UND president: ND should raise tuition before cutting
BISMARCK—University of North Dakota President Mark Kennedy suggested Monday that North Dakota lawmakers should consider raising tuition rates for state residents before issuing any further budget cuts to higher education.
Kennedy testified as part of a UND delegation joined by leaders from across the North Dakota University System sent to address a division of the House Appropriations Committee in advance of a March 9 state budgetary forecast.
He said after the hearing that his statement took into account both last year's round of budget cuts and the potential for future cuts to come before the end of the ongoing legislative session.
"My advice to the committee is there's really no more room for expense cuts without harming the ... spirit of the enterprise," said Kennedy. "Everybody's stepping forward and making sacrifices, but there's a revenue forecast coming out in the next couple days and I just wanted to steer them away from thinking that further expense cuts are an option."
Kennedy was hopeful the forecast would "give us more room," but said he was trying to inform the committee of the "significant and deep cuts" that have already been planned for the UND campus where, that same day, university leaders had submitted proposals for campuswide budget reductions of 12 percent.
The NDUS is anticipating an even more substantial cut to begin the 2017-19 budget cycle as the state system continues down the tail-end of a budgetary spike.
According to a recent Legislative Council report, the general fund appropriations for the NDUS grew from $657.8 million to $910.6 million in the two-year funding periods between 2011 and 2015. That sum dropped to $837.8 million after cuts made during the current 2015-17 biennium.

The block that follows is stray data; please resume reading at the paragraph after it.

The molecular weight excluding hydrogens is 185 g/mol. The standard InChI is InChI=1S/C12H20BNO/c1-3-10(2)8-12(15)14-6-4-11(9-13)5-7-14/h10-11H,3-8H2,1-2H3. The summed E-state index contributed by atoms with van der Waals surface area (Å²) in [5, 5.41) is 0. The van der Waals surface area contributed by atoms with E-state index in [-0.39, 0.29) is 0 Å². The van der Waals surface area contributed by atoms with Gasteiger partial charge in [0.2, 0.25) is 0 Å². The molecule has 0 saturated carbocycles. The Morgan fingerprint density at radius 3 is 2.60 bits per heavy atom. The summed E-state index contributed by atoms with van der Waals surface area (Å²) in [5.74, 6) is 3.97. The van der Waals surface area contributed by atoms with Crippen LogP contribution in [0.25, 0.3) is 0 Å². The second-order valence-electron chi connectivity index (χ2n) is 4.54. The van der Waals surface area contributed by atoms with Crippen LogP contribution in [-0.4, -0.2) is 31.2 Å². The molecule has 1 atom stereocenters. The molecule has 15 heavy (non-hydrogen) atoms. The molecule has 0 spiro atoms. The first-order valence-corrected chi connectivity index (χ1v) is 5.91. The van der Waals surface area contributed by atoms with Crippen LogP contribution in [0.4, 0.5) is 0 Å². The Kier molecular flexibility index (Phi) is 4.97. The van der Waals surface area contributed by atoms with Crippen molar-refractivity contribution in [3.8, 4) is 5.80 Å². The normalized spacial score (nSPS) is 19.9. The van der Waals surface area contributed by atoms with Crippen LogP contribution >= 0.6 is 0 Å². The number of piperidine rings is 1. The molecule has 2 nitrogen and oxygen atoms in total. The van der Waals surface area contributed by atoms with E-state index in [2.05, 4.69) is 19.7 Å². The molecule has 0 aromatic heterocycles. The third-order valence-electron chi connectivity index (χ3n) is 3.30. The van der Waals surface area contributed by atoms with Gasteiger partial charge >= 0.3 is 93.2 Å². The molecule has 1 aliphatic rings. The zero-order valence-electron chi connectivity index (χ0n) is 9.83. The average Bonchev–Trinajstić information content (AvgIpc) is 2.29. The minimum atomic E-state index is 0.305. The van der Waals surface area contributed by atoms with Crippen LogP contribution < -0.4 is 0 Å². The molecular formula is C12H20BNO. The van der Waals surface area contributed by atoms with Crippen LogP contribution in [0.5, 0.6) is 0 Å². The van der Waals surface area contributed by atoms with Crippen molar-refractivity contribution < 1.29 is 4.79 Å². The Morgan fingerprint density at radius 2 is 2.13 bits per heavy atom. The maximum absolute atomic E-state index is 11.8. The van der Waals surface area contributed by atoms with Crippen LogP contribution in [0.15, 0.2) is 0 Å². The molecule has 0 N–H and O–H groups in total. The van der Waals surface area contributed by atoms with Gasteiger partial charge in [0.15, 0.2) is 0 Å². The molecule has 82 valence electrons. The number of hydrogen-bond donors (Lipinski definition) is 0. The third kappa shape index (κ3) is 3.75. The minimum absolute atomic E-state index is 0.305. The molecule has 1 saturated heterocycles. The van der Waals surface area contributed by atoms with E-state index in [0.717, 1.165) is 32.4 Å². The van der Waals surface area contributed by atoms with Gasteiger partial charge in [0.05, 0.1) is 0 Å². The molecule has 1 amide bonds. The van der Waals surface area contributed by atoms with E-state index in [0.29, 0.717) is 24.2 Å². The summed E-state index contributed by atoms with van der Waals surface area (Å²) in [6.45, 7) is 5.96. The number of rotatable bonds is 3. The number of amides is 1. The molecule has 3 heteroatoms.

Before the mid-session break, the Senate approved a higher education budget with $616.4 million in general fund spending. In order to make up some of the lost state appropriations, that budget allows institutions under the North Dakota Board of Higher Education to raise in-state tuition rates annually through the end of the 2018-19 academic year. However, the raises in tuition are limited to no more than 3 percent each year. An additional 1 percent bump is allowed to raise revenue for certain deferred maintenance purposes, though that additional raise comes with some additional funding requirements from the institution in question.
Tuition caps are not applied to either of UND's professional schools, nor its graduate programs.
Beyond the immediate question of caps, Kennedy said he's advocated lawmakers to leave tuition under the supervision of the SBHE as opposed to the Legislature. At the Monday hearing, Kennedy said rates at UND are priced below regional levels with a year of residential tuition pegged at a little more than $8,100.
He pointed to tuition rates at two Minnesota system schools—the flagship University of Minnesota-Twin Cities at more than $14,200 and University of Minnesota-Duluth with upwards of $13,000 —to illustrate the regional comparison.
"Our in-state is substantially below those two schools and we're still having North Dakotans go to UMD and UMN, so it's just affirmation that price is just one component to value," said Kennedy.